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Autologous bone marrow stem cells to treat acute myocardial infarction: a systematic review *

Aims To provide systematic assessment of the safety and efficacy of autologous bone marrow-derived stem cell (BMSC) transplantation in acute myocardial infarction (AMI) based on clinical evidence.

Methods and results The search strategy included MEDLINE, EMBASE, the Cochrane Library, and Current Controlled Trials Register through to August 2007 for randomized controlled trials of BMSC treatment for AMI. Thirteen trials (14 comparisons) with a total of 811 participants were included. Data were analysed using a random effects model. Overall, stem cell therapy improved left ventricular ejection fraction (LVEF) by 2.99% [95% confidence interval (CI), 1.26–4.72%, P = 0.0007], significantly reduced left ventricular end-systolic volume (LVESV) by 4.74 mL (95% CI, −7.84 to −1.64 mL, P = 0.003), and myocardial lesion area by 3.51% (95% CI, −5.91 to −1.11%, P = 0.004) compared with controls. Subgroup analysis revealed that there was statistical significant difference in LEVF in favour of BMSCs when cells were infused within 7 days following AMI and when the BMSC dose administered was higher than 108 BMSCs. In addition, there were trends in favour of benefit for most clinical outcomes examined, although it should be acknowledged that the 95%CI included no significant difference.

Conclusion Stem cell treatment for AMI still holds promise. Clinically, these data suggest that improvement over conventional therapy can be achieved. Further, adequately powered trials using optimal dosing, longer term outcome assessments, more reliable, and more patient-centred outcomes are required.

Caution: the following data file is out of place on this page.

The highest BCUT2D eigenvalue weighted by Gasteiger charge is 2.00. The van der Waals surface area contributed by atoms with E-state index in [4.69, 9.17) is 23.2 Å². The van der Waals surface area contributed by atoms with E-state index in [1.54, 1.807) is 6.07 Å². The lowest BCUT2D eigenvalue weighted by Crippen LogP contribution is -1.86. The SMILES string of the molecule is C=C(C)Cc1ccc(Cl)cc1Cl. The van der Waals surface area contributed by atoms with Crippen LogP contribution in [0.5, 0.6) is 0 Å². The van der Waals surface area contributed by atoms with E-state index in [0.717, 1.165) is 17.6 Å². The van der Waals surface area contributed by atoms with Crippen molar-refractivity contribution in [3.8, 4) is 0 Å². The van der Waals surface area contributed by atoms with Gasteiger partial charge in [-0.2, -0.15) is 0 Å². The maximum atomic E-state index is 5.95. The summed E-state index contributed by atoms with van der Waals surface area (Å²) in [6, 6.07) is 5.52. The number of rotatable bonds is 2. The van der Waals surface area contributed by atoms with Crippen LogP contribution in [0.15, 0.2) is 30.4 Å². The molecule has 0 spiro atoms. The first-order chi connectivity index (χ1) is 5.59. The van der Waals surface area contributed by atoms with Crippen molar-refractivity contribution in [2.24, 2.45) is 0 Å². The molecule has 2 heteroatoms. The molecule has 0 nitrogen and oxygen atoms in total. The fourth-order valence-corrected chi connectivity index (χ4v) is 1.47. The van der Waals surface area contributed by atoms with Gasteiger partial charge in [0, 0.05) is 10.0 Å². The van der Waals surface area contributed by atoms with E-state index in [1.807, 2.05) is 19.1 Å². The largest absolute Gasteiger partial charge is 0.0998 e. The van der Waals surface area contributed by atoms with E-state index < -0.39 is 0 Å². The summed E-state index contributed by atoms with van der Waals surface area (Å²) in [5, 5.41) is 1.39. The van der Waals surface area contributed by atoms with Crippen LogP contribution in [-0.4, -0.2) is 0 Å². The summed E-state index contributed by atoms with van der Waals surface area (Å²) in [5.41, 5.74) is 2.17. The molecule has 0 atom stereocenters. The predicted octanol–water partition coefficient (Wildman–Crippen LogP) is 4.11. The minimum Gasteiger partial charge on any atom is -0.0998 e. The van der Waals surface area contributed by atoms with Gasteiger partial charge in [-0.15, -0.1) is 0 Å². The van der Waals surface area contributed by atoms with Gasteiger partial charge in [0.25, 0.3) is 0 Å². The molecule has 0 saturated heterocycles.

Keywords

* Legal Disclaimer: Chelation and Hyperbaric Therapy, Stem Cell Therapy, and other treatments and modalities mentioned or referred to in this web site are medical techniques that may or may not be considered “mainstream”. As with any medical treatment, results will vary among individuals, and there is no implication or guarantee that you will heal or achieve the same outcome as patients herein.

As with any procedure, there could be pain or other substantial risks involved. These concerns should be discussed with your health care provider prior to any treatment so that you have proper informed consent and understand that there are no guarantees to healing.

THE INFORMATION IN THIS WEBSITE IS OFFERED FOR GENERAL EDUCATIONAL PURPOSES ONLY AND DOES NOT IMPLY OR GIVE MEDICAL ADVICE. No Doctor/Patient relationship shall be deemed to have arisen simply by reading the information contained on these pages, and you should consult with your personal physician/care giver regarding your medical treatment before undergoing any sort of treatment or therapy.

Published on 04-25-2016
Authors: Enca Martin-Rendon, Susan J. Brunskill, Chris J. Hyde, Simon J. Stanworth, Anthony Mathur, Suzanne M. Watt
Source: European Heart Journal